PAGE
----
(You can install packages later as you need them using the same interface, of course. Thousands of other packages can be found on JuliaHub.)

Switch back to the

prompt by hitting backspace or ctrl-C, and then you can launch the notebook by running ```jl julia> using IJulia

julia> notebook() ``` as is also described below.

(An alternative is to download the JuliaPro package, which includes Julia, IJulia, the Juno IDE based on the Atom editor, and a number of packages pre-installed.)


  • If you ran into a problem with the above steps, after fixing the problem you can type
    at the
    prompt to try to rerun the install scripts.
  • If you tried it a while ago, try running
    at the
    prompt and try again: this will fetch the latest versions of the Julia packages in case the problem you saw was fixed. Run
    build IJulia
    at the
    prompt if your Julia version may have changed. If this doesn't work, try just deleting the whole
    directory in your home directory (on Windows, it is called
    in your home directory) and re-adding the packages.
  • On MacOS, you need MacOS 10.8 or later.
  • If the notebook opens up, but doesn't respond (the input label is
    indefinitely), try creating a new Python notebook (not Julia) from the
    button in the Jupyter dashboard, to see if
    works in Python. If it is the same problem, then probably you have a firewall running on your machine (this is common on Windows) and you need to disable the firewall or at least to allow the IP address (For the Sophos endpoint security software, go to "Configure Anti-Virus and HIPS", select "Authorization" and then "Websites", and add to "Authorized websites"; finally, restart your computer.)

Other Julia environments


A different interactive-computing environment for Julia is Pluto.jl, which runs in the browser like Jupyter but is more oriented towards "live" interaction where updating one piece of code automatically re-runs anything affected by that change. Running Julia is as easy as:

pkg> add Pluto

julia> using Pluto



For writing larger programs, modules, and packages (as opposed to little interactive snippets), you'll want to start putting code into files and modules, and use a more full-featured code-editing environment. A popular choice is the free/cross-platform Visual Studio Code (VSCode) editor, which has a Julia VSCode plugin to provide a full-featured integrated development environment (IDE).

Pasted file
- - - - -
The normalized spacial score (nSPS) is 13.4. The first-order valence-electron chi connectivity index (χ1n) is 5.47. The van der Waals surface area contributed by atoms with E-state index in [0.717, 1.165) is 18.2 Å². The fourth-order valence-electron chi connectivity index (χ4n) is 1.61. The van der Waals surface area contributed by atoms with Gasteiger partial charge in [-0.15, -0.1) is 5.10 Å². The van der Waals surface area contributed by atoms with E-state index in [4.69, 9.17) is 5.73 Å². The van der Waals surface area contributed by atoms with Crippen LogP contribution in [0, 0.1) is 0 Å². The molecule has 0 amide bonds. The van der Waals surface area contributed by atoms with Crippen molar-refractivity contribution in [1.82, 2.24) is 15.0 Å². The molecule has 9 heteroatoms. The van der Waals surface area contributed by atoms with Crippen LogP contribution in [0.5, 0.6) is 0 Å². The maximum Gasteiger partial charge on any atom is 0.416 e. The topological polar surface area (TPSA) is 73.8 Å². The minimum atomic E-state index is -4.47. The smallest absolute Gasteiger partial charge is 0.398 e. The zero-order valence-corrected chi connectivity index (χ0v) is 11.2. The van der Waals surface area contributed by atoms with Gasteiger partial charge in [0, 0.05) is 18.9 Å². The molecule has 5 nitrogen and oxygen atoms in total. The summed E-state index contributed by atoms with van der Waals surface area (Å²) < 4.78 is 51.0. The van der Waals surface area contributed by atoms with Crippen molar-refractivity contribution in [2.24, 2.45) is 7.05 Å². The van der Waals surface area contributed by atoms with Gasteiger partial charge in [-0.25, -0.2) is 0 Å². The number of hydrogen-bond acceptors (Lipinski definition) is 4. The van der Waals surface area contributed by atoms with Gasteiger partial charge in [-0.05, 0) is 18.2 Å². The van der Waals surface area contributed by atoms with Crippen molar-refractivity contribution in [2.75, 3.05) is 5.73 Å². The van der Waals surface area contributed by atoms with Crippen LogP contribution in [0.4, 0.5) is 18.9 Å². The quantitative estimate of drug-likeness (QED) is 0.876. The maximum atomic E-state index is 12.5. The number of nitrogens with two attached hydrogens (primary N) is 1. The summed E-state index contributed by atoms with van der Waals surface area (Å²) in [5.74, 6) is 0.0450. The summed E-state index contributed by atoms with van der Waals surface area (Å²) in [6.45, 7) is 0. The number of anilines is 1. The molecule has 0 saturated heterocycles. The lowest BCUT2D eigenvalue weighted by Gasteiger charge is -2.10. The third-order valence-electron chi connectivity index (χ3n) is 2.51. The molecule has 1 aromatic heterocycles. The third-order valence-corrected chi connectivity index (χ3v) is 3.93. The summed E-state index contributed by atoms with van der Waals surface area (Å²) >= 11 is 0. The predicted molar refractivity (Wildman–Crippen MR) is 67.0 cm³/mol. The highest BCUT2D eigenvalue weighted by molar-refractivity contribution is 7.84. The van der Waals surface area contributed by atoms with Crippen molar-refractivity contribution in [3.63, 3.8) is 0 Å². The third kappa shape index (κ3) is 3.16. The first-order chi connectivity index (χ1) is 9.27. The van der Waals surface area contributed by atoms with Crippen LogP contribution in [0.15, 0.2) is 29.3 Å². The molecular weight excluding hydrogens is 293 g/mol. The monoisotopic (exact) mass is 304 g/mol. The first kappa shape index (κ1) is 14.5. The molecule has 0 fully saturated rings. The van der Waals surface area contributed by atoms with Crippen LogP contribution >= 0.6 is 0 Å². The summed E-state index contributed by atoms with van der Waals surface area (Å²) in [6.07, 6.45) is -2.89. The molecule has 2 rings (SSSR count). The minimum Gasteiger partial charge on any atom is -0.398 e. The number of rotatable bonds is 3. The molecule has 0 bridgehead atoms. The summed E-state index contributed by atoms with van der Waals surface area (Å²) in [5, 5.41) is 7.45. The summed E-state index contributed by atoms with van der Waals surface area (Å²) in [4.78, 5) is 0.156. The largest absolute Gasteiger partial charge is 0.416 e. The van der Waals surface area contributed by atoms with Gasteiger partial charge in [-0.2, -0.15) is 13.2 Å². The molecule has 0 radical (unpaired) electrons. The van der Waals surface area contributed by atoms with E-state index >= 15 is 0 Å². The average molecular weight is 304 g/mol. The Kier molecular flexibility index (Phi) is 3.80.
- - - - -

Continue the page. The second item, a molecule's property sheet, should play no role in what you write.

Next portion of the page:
Other Editors

Of course, there is also good support for editing Julia in many other programs, such as Emacs, Vim, Atom, and so forth.

Updating Julia and IJulia

Julia is improving rapidly, so it won't be long before you want to update to a more recent version. The same is true of Julia add-on packages like PyPlot. To update the packages only, keeping Julia itself the same, just run:

(v1.3) pkg> update
at the Julia
prompt after typing
; you can also run
] update
in IJulia.

If you download and install a new version of Julia from the Julia web site, you will also probably want to update the packages with

(in case newer versions of the packages are required for the most recent Julia). In any case, if you install a new Julia binary (or do anything that changes the location of Julia on your computer), you must update the IJulia installation (to tell IPython where to find the new Julia) by running
at the Julia
prompt line (not in IJulia).

Running Julia in the IJulia Notebook

Once you have followed the installation steps above, open up the Julia command line (run

or double-click the
program) and run
julia> using IJulia
julia> notebook()
(You will have to leave the Julia command-line window open in order to keep the IJulia/Jupyter process running. Alternatively, you can run